This fleeting, amorphous reference to the Fifth Amendment -- offered only in response to prodding by the court in the contempt proceeding, not the merits proceeding now being reviewed -- does not preserve the constitutional claim at issue. To the extent -- if at all -- Brumme intended to mount a constitutional challenge in district court, such claim is forfeited.(1) See, e.g., Nordgren v. Hafter, 789 F.2d 334, 339 n.4 (5th Cir.), cert. denied, 479 U.S. 850 (1986); Emory v. Tex. State Bd. of Med. Exam'rs, 748 F.2d 1023, 1027 n.* (5th Cir. 1984).

That is not to say, however, that, had constitutional claims been properly presented to the district court, the district court would have had jurisdiction to hear them or that we could have reviewed them. As noted, 8 U.S.C. 1252(e)(3)(A) provides: "Judicial review of determinations under section 1225(b)", including "whether such section ... is constitutional", "is available in an action instituted in the United States District Court for the District of Columbia". (Emphasis added.) In any event, we express no opinion as to jurisdiction, vel non, over constitutional challenges to such expedited removals. Likewise, we express no opinion as to the INS' contention that the habeas petition of a deported alien in Brumme's circumstances is mooted on appeal.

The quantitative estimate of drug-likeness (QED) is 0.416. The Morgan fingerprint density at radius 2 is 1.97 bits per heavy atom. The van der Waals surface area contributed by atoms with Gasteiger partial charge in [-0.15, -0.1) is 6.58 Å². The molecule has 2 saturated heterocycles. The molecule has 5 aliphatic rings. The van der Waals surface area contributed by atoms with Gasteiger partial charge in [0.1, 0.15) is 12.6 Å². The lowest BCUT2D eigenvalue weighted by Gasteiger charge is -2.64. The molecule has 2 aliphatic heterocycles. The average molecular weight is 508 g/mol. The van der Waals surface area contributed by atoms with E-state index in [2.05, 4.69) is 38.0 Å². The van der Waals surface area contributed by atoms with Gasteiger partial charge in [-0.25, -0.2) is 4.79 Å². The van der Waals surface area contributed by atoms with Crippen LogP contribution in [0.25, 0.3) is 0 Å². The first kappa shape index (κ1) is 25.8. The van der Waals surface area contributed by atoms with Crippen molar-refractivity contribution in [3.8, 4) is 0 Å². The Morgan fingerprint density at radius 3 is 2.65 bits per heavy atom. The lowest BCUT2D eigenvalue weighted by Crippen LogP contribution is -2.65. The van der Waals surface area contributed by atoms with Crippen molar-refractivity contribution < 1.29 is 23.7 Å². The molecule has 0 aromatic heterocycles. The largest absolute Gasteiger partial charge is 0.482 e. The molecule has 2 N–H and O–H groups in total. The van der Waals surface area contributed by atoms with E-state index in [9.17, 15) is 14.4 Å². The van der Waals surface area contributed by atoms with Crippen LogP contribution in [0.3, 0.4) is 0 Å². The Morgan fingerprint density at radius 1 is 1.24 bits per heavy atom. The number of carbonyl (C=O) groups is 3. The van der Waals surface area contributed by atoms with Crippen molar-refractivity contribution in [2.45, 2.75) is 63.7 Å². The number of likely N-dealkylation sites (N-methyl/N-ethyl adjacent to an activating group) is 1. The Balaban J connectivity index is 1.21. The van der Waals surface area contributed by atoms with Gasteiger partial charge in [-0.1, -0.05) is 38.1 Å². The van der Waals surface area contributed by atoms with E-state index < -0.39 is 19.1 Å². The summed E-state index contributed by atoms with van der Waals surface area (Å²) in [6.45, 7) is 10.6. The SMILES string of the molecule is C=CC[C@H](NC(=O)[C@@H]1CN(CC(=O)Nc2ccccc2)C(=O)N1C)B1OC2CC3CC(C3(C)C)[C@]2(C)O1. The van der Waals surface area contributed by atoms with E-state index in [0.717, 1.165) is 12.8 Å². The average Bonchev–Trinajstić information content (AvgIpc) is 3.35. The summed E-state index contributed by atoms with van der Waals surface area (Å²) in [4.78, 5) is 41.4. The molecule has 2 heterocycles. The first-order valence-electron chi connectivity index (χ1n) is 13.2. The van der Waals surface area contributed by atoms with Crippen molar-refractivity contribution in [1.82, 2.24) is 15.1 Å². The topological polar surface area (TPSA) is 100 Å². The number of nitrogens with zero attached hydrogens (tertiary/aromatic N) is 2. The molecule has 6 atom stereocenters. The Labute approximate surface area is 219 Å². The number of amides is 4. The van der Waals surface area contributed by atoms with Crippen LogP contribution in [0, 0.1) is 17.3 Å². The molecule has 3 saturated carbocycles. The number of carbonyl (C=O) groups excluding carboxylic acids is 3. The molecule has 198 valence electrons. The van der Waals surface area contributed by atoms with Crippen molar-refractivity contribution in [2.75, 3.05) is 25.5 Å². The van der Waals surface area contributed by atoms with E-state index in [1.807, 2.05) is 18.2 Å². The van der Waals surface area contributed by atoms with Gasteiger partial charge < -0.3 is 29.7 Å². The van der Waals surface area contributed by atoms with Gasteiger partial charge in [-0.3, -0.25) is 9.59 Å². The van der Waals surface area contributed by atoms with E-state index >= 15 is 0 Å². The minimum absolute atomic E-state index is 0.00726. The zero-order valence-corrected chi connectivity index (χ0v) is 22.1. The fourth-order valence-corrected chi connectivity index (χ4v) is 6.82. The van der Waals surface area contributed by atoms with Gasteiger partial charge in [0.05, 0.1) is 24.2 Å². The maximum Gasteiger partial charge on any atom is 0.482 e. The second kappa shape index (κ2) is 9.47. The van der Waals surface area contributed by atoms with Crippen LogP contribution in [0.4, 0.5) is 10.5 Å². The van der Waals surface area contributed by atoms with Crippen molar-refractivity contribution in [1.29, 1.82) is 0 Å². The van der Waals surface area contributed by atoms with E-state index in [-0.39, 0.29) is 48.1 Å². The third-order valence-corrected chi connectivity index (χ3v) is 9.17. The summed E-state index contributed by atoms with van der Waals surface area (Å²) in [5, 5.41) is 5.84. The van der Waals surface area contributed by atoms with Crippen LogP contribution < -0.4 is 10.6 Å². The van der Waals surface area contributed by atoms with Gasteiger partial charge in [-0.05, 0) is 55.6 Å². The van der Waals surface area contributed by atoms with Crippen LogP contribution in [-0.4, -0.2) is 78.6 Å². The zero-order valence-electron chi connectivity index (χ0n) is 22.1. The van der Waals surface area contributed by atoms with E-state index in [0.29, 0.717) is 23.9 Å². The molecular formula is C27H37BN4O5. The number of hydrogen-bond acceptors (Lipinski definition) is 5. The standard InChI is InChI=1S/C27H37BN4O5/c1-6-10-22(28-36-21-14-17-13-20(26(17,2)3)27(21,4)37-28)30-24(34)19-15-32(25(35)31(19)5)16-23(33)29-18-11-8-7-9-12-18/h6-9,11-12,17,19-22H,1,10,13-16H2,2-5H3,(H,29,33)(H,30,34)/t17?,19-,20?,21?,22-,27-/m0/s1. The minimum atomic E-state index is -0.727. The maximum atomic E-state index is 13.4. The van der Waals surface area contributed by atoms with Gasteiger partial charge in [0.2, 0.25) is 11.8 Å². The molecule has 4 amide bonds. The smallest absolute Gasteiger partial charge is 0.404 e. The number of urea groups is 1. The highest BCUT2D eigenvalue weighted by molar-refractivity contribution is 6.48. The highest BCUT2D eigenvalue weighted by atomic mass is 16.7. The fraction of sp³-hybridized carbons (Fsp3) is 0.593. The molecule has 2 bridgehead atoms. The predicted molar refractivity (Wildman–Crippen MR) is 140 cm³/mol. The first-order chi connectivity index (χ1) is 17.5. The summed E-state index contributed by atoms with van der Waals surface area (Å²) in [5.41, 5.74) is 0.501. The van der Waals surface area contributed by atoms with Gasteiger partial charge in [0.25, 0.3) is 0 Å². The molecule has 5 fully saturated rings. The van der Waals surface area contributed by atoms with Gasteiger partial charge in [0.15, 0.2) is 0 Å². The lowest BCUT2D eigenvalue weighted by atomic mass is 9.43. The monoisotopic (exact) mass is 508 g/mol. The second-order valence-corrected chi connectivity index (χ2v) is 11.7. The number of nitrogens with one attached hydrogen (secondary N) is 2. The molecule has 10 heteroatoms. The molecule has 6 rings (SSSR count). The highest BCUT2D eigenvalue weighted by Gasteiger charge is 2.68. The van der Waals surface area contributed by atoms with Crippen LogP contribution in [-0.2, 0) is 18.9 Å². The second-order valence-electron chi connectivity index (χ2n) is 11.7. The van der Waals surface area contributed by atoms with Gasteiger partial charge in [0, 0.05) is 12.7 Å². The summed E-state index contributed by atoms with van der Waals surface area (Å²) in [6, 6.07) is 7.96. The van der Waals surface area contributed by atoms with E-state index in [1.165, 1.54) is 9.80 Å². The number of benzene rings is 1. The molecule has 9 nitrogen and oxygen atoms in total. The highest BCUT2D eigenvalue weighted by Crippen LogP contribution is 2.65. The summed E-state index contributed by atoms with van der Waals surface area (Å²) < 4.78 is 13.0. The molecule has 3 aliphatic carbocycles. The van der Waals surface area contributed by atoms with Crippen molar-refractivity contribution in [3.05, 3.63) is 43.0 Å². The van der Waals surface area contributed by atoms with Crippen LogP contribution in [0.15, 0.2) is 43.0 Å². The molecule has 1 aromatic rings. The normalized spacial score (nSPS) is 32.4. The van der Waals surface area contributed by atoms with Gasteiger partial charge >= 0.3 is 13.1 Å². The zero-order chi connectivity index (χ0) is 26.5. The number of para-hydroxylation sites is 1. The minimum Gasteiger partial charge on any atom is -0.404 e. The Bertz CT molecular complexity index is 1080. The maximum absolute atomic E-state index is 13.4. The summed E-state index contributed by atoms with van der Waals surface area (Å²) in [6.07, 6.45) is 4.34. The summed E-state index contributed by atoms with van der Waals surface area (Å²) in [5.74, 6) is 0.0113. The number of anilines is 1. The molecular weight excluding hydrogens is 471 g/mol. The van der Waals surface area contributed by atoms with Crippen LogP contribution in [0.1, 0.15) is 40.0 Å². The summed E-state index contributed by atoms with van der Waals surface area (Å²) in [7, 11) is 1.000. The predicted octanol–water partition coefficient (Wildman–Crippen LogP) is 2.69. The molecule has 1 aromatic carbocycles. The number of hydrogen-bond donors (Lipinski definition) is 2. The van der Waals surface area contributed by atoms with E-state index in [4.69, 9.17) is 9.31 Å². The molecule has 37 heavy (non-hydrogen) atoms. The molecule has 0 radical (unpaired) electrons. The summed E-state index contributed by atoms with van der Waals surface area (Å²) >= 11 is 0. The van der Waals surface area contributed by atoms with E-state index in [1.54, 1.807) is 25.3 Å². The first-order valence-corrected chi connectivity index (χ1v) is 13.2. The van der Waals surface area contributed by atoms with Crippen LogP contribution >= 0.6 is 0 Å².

For the foregoing reasons, the judgment is


1. We note, however, the holding of the United States District Court for the District of Columbia in American Immigration Lawyers Ass'n, discussed supra:

Thus, in view of long-standing precedent holding that aliens have no due process rights, the Court concludes that the alien plaintiffs here cannot avail themselves of the protections of the Fifth Amendment to guarantee certain procedures with respect to their admission. Therefore, plaintiffs' due process claim must also be dismissed.

18 F. Supp. 2d at 60, aff'd, 199 F.3d 1352 (D.C. Cir. 2000).